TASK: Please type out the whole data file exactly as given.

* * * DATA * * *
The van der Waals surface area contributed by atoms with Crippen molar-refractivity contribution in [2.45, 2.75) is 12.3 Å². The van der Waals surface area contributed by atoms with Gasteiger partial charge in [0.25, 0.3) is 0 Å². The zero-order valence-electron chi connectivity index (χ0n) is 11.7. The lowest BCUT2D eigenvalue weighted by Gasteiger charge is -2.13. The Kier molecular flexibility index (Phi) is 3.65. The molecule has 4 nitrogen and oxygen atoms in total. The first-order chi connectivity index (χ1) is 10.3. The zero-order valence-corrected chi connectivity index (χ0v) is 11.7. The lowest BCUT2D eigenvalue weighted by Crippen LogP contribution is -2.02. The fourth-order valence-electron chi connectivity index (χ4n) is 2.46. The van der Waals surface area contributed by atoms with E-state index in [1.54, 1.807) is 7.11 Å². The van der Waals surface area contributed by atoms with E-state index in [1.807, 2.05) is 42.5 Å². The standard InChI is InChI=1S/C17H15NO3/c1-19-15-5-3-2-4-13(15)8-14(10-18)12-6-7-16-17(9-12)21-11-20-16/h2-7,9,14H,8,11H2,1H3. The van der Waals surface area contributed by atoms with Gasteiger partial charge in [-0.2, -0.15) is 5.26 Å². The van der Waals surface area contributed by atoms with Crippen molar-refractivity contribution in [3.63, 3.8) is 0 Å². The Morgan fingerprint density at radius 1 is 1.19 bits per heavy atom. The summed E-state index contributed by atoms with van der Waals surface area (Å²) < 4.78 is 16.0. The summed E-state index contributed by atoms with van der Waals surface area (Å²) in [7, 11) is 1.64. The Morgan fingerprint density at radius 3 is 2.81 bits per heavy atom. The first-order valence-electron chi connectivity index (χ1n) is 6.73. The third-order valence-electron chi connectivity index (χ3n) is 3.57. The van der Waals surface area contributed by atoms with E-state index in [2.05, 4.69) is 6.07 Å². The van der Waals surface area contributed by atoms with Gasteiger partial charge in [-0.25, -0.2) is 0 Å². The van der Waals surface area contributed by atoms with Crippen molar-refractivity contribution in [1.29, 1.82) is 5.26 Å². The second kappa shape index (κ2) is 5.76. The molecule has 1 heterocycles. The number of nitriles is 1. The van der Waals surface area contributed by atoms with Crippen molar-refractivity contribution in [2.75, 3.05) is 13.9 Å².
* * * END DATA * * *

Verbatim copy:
The van der Waals surface area contributed by atoms with Crippen molar-refractivity contribution in [2.45, 2.75) is 12.3 Å². The van der Waals surface area contributed by atoms with Gasteiger partial charge in [0.25, 0.3) is 0 Å². The zero-order valence-electron chi connectivity index (χ0n) is 11.7. The lowest BCUT2D eigenvalue weighted by Gasteiger charge is -2.13. The Kier molecular flexibility index (Phi) is 3.65. The molecule has 4 nitrogen and oxygen atoms in total. The first-order chi connectivity index (χ1) is 10.3. The zero-order valence-corrected chi connectivity index (χ0v) is 11.7. The lowest BCUT2D eigenvalue weighted by Crippen LogP contribution is -2.02. The fourth-order valence-electron chi connectivity index (χ4n) is 2.46. The van der Waals surface area contributed by atoms with E-state index in [1.54, 1.807) is 7.11 Å². The van der Waals surface area contributed by atoms with E-state index in [1.807, 2.05) is 42.5 Å². The standard InChI is InChI=1S/C17H15NO3/c1-19-15-5-3-2-4-13(15)8-14(10-18)12-6-7-16-17(9-12)21-11-20-16/h2-7,9,14H,8,11H2,1H3. The van der Waals surface area contributed by atoms with Gasteiger partial charge in [-0.2, -0.15) is 5.26 Å². The van der Waals surface area contributed by atoms with Crippen molar-refractivity contribution in [3.63, 3.8) is 0 Å². The Morgan fingerprint density at radius 1 is 1.19 bits per heavy atom. The summed E-state index contributed by atoms with van der Waals surface area (Å²) < 4.78 is 16.0. The summed E-state index contributed by atoms with van der Waals surface area (Å²) in [7, 11) is 1.64. The Morgan fingerprint density at radius 3 is 2.81 bits per heavy atom. The first-order valence-electron chi connectivity index (χ1n) is 6.73. The third-order valence-electron chi connectivity index (χ3n) is 3.57. The van der Waals surface area contributed by atoms with E-state index in [2.05, 4.69) is 6.07 Å². The van der Waals surface area contributed by atoms with Gasteiger partial charge in [-0.25, -0.2) is 0 Å². The van der Waals surface area contributed by atoms with Crippen molar-refractivity contribution in [1.29, 1.82) is 5.26 Å². The second kappa shape index (κ2) is 5.76. The molecule has 1 heterocycles. The number of nitriles is 1. The van der Waals surface area contributed by atoms with Crippen molar-refractivity contribution in [2.75, 3.05) is 13.9 Å².